Jonas Renkse is a difficult man to photograph. For the entirety of Katatonia’s set Wednesday night at Wooly’s, the singer kept his face deliberately obscured behind a mass of hair; as if not wanting to face the crowd. But his jovial between-song demeanor and powerful performance spoke otherwise; his exquisite vocals the undeniable focal point of the Swedish quartet’s excellent hour long set opening for prog metal grand poobahs Opeth. In some ways, Herr Renkse’s locks could be a metaphor for Katatonia’s music; their underlying metal-ness often obscured by heaps of beautifully dark, multi-textured melancholia.
To say that I was highly anticipating seeing Ghost in the flesh would probably be the understatement of the year. Their 2010 debut full length Opus Eponymous has been in near constant rotation since its release, and this year’s Infestissumam already has a place in my year-end top five all but locked up. There is something about their combination of Luciferian lyrics, infectious yet hard-rocking pop hooks and outlandish visuals that’s incredibly appealing to this old fan of KISS, Alice Cooper and King Diamond, artists with which Ghost clearly shares a lineage.
First thing’s first; yes, Skeletonwitch did headline this show. However, I opted not to cover them in this review for a variety of reasons. First and foremost because I’ve been following the band since 2007′s Beyond the Permafrost and wanted to enjoy them as a fan rather than a “journalist;” snapping photos, taking notes and trying to remember setlists often feels a lot like “work,” and no matter how enjoyable that work may be, it isn’t the same as just watching and enjoying a band for no other reason than pure entertainment. Secondly, does Skeletonwitch really need another live review, considering the heights they’ve achieved within the metal underground in terms of popularity (especially when their current tour is almost over with)? I’m thinking the answer is “no,” so I decided it might be more rewarding from the “journalist” perspective to focus on Mutilation Rites and Havok, the young and hungry opening bands who might have a bit more use for the exposure.
The last time I wrote about Early Graves, it was with a heavy heart. A planned review of their 2010 album Goner became a lamentation of vocalist Makh Daniels, whose life had been taken in a van accident while the band was out on tour. I assumed it was to be the first and last time I would write about the devastating young quintet who had shown so much promise. However, the remaining members of Early Graves regrouped, making the undoubtedly difficult decision to soldier on with new screamer John Strachan (also of The Funeral Pyre) at the helm, proving the old cliche that you just can’t keep a good band down. The result is Red Horse, a snorting, stomping, snarling beast of a recording that’s beyond a shadow of a doubt the San Franciscans’ most potent statement to date. The album isn’t out until October 30th, but Early Graves are already hitting the road hard, bringing their patented brand of pure Hell to the stage.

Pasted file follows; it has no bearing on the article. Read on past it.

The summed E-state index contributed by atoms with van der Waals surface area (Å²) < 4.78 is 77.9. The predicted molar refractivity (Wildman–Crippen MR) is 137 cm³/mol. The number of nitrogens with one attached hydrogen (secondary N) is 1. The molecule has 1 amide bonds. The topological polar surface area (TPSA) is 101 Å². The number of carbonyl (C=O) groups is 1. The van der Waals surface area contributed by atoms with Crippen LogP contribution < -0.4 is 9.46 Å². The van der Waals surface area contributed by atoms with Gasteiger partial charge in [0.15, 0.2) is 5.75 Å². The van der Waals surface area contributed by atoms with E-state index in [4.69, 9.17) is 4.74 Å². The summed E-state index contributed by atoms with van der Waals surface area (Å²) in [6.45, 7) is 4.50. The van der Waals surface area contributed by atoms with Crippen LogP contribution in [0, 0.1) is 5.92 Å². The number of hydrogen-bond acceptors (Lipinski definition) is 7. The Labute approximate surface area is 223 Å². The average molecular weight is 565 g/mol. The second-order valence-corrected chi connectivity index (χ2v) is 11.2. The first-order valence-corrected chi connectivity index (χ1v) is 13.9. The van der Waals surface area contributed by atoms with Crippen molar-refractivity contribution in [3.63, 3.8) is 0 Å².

Morbid Angel, Dark Funeral, Grave; listening to metal in my early teens and twenties, I never imagined such an excellent lineup would roll through my hometown of Des Moines, IA. When this tour was announced, I found myself checking the dates on several websites just to make sure I wasn’t seeing things and that there really was a Des Moines stop scheduled. This would be my first time seeing all three bands, and being that all three bands are legendary (at least as far as my own personal metal pantheon is concerned), I was just as giddy at 33 as I would’ve been at 18 had this lineup desecrated Des Moines back then.
It was a not-so-dark-and-stormy night when the creepy Creepsylvanians known as Ghoul brought their patented brand of uh, ghoulish splatterthrash to Des Moines, IA, aka the asshole of the Midwest. I was excited to see them for the first time, and that excitement was only heightened by a lengthy wait outside the venue (at least I wasn’t standing next to the Juggalos), followed by what seemed like an eternity sitting through a rather abysmal opening band (the less said on that, the better). After a declaration by the Grand Basilisk stating that we were all in violation of Creepsylvanian law for harboring these four maniacal hooded fugitives, the band hit the stage, immediately launching into “Off With Their Heads” from their latest album, 2011′s Transmission Zero. From the very beginning it was clear that Ghoul had come to kill, and the musical evisceration didn’t let up for a moment over the course of their thirty-odd-minute set.
Eyehategod has long been one of my absolute favorite bands, yet thanks to living in the asshole of the Midwest for all of my natural life (six months in California doesn’t count), I’ve never had the chance to experience their down-tuned Sabbath-ian scuzz-sludge live. Luckily, the band released their first ever live DVD (simply titled Live) late last year, and I think I can safely say it’s the next best thing witnessing the crawling chaos that is Eyehategod in person.